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Review: Ivana Gavrić at Kettle’s Yard.

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Out on a bitter evening to Kettle’s Yard for a concert by the pianist — and one-time Cambridge student — Ivana Gavrić. I’m not sure why, but I haven’t been to a concert there for a number of years. It is a delightfully intimate space; however, the acoustic is a bit challenging for piano music. Hard walls and a tiled floor make for harshness (would it help to have a carpet under the paino? or to keep the lid near closed?). This I think particularly affected the opening Haydn sonata (no. 38, H XVI:23) — partly because one’s ears hadn’t adjusted yet, and partly because Gavrić was already aiming, I think, for a bright transparency of tone suited to early Haydn. But in that unforgiving context, she could perhaps have softened and relaxed the rather lovely Adagio. But her following Schubert D784 was terrific. I’ve recently heard Mitsuko Uchida in concert playing this in a way that struck me as having become far too  mannered and excessive in dramatic emphasis. Gavrić by contrast had the drama under such thought-through control, with some wonderful phrase-shaping, particularly in the weighty first movement. After the interval, Gavrić played Janácek’s four pieces In the Mists. I first got to really know these, indeed, from her much admired CD. Heard live, I found the pieces in places rawer, more challenging, than I’d remembered, making me very much want to return and listen again to her recording with new ears. Next, Four Lyric Pieces, short homages to Haydn, Schubert, Janácek and Grieg by Gavrić’s Cambridge contemporary Cheryl-Frances Hoad. I’m not sure I ‘got’ the Schubert in particular,  but these were pleasing enough pieces with a slight jazz inflection, and we could  draw breath after the intensity of the Janácek. In one of her engaging short introductions, talking to the audience, Gavrić said that her final piece, Grieg’s Ballade, had rather fallen out of favour on the. . .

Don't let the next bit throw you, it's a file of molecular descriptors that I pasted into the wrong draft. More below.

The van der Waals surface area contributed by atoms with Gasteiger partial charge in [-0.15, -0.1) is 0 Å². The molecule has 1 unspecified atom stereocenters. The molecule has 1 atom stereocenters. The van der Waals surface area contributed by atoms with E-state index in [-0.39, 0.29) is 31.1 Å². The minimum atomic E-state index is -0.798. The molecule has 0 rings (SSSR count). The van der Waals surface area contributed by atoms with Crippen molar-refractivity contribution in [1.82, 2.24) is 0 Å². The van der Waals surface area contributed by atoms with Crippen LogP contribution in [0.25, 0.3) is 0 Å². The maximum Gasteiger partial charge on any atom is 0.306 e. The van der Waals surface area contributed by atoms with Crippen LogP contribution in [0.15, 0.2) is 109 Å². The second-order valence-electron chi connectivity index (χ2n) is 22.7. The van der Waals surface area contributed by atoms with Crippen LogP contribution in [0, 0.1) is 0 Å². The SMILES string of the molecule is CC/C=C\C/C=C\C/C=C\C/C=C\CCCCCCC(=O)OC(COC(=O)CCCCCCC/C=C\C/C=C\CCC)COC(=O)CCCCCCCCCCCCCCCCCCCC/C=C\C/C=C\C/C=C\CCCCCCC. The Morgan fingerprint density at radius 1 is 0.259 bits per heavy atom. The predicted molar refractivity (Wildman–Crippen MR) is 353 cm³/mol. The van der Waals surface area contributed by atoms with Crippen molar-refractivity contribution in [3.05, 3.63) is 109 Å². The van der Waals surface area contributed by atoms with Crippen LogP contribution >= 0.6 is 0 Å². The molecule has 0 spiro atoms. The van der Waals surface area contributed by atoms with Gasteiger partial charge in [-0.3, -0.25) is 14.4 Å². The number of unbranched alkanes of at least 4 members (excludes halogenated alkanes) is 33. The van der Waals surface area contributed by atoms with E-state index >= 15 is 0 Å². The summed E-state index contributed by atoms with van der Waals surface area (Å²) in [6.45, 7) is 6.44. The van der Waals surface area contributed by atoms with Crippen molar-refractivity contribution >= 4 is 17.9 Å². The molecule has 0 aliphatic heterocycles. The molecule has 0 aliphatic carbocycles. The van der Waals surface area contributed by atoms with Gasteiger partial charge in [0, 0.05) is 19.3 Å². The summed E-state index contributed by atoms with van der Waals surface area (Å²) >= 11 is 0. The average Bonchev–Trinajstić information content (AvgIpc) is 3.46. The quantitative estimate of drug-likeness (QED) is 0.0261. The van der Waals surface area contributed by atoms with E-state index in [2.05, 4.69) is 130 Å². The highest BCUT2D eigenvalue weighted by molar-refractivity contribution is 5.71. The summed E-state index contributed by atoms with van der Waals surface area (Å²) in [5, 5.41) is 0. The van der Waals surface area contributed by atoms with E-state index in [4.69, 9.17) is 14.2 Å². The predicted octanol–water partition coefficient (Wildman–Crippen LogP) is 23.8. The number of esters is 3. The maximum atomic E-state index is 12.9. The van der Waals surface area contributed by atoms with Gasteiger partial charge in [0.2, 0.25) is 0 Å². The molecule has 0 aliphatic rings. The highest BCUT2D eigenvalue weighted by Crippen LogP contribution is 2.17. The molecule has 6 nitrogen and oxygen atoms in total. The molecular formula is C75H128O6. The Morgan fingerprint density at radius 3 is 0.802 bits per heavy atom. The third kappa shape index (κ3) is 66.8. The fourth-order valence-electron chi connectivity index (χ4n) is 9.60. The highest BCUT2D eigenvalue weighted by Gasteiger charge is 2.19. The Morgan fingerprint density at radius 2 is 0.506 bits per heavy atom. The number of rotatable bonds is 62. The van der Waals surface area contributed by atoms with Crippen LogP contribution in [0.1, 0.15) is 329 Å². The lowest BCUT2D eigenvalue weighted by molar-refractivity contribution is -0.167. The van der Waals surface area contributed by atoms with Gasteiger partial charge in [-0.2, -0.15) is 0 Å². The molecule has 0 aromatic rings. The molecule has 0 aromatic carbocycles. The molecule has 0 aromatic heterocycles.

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News source: Logic Matters

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